Mike: Then I said, “All these things may be true in the context of pure consciousness but consciousness isn’t a “doer,” so any ignorance that could be covering consciousness and hiding it can only be hidden from the apparent person, the jiva, and can only be removed by the action of applying right knowledge to the mind in which the ignorance obtains until all the binding vasanas (conditioning) that created, sustained or prevent the ignorance from its removal are neutralized. Objects of the “world” being unreal (“real” being “what is always present and never changes”) does not render them nonexistent.
Ignorance within the mind of the jiva is the cause of its suffering because its apparent separateness is objectified by the nature of its experiences which are counterintuitive to the truth of its nature. Consciousness doesn’t need to know itself because ignorance is covers nothing. You have to be something other than ignorance to know that you are ignorant. That something is you, awareness.
It is the apparent jiva that needs to have the idea that it is separate from its nature removed. Only the jiva apparently suffers and is in need of “enlightenment” because it has somehow become ignorant of it’s true nature – whole and complete, limitless, non-dual, ordinary awareness. (consciousness/awareness being synonyms).
Consciousness as such can never be directly experienced by the jiva because the jiva has no sense organs that are capable of detecting. And since it isn’t anything other than consciousness it would be impossible for it to “back up” from itself to be “seen.” Furthermore, since the jiva is only ever experiencing itself as consciousness all the time anyway, how could it differentiate its nature from that which it has always experienced through ignorance? This is why seeking “experiences of the self” is ignorance in action. Consciousness isn’t a “doer” or “experiencer” although it appears to be when manifest in the form of jiva.
Apparent ignorance is a misidentification of the self with the “reflected self” in the mind of jiva. Therefore it is said that enlightenment is for the mind to elicit freedom (moksa) for the jiva from the jiva.
Although a jiva may become aware of its own divinity through removal of ignorance, removal of the ignorance does not remove the jiva from the existential world where it must continue to act, because it as no choice to act or not act, experience or not experience. The jiva is being done by Isvara, the macrocosmic mind.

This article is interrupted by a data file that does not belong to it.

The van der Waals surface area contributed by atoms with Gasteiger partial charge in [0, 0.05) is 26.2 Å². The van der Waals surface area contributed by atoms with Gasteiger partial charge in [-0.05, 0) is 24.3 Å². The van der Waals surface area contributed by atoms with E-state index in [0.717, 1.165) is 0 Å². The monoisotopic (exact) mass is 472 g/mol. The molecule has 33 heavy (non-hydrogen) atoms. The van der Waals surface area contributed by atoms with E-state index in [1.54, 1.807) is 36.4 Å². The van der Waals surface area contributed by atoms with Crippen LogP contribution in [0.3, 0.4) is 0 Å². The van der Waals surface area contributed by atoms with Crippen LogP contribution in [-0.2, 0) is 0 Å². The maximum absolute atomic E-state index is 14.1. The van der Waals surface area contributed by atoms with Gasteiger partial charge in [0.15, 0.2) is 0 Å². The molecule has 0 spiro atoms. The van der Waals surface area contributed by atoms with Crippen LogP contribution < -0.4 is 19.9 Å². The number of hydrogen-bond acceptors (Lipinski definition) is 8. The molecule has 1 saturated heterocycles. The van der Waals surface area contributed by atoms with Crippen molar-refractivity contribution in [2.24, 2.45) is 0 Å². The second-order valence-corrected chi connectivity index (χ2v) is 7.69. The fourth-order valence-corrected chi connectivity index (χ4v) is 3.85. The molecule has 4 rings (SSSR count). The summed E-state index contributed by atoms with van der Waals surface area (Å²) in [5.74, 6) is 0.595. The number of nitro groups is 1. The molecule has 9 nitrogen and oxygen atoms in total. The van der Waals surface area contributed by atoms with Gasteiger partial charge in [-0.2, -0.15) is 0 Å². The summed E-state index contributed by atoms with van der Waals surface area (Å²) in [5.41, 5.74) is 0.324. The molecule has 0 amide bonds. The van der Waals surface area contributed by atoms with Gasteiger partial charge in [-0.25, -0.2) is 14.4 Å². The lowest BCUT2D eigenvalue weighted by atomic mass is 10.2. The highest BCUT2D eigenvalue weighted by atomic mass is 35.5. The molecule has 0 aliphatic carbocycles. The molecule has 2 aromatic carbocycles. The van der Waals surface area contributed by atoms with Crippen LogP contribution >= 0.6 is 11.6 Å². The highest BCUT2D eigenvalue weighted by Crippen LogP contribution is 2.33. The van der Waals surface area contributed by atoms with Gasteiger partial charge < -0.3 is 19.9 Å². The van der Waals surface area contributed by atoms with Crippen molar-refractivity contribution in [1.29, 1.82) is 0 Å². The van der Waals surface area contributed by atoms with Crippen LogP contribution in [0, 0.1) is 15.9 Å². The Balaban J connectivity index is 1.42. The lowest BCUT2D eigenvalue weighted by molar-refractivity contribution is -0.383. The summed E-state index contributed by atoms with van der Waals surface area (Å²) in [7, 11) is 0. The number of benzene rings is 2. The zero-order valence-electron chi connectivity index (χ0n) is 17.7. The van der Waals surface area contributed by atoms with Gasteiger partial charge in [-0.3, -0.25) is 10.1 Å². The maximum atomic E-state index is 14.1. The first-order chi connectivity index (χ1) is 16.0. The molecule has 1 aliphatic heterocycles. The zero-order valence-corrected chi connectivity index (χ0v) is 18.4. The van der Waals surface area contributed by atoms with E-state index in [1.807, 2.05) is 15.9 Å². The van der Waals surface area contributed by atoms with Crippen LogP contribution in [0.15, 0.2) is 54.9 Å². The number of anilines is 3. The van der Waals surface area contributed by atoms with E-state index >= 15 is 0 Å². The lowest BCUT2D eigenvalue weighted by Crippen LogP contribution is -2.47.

If there was a choice, who would need ignorance removed? Being “real” or “unreal” then takes on a new perspective. What is both real and unreal are none other than the same reality (consciousness), which is one without a second, the non-dual whole. How can any part of a whole be removed or dismissed and the whole remain? The whole includes both the “real” and the “unreal.”
Application of knowledge requires some type of methodology, be it one like Vedanta that is taught or, in rare cases like Ramana, already present in the nature of an individual.
Truth of itself isn’t enough to set most people free because the object called “truth” is contradicted by the experience of the individual who takes what he experiences to be the only obvious reality. What he experiences is duality… himself and objects. But there is only consciousness, his self.
This is why there are millions of “seekers” who are aware of “consciousness” as an object but very few “finders” of consciousness as being their very subject and substrate. The direct experience of “reality” is only transformed through the removal of the ignorance that corrupts the natural non-duality of the self and is usually accomplished through a rigorously honest self-inquiry into the true nature of existence, not by finding an object called “consciousness” and forming beliefs about it.
It is possible that one may still have to “fake it till they make it,” so to speak, by taking a stand in awareness as awareness until such time that the mind subscribing to the logic presented within Vedanta’s proven methodology is assimilated.
This is where the much misused “faith” word comes up. Is it not true that a jiva’s suffering is caused by its “seeking”? It needs to accept the teaching “I am limitless consciousness” until it is understood and assimiliated by rigorous inquiry.
Knowledge without application is useless. All but few jivas have the contemplative nature of a sanyassi, so speaking of truth to an unqualified seeker with no methodology is a waste of time.
I actually withheld posting the last answer until I check my logic with you, and it really doesn’t matter anyway, except for verification of my own self-knowledge. I have no egoic interest in this. I only have a problem with people projecting their ignorance as knowledge onto others who are innocently trying to find freedom but only finding more ignorance. I don’t want to tell them they are wrong, which they are, I only wish to promote true knowledge by my own example. Let me know what you think, please. I hope you have time to respond sooner than later, but any response is good enough. ☺
James: Your understanding is very good, Mike, but the way you express it needs work. It takes time, usually many years, to express it clearly. Keep it up. It was the same with me when I set out to teach. In any case, I more or less rewrote it so you can compare it with your copy and see where the way you express it is vague and imprecise.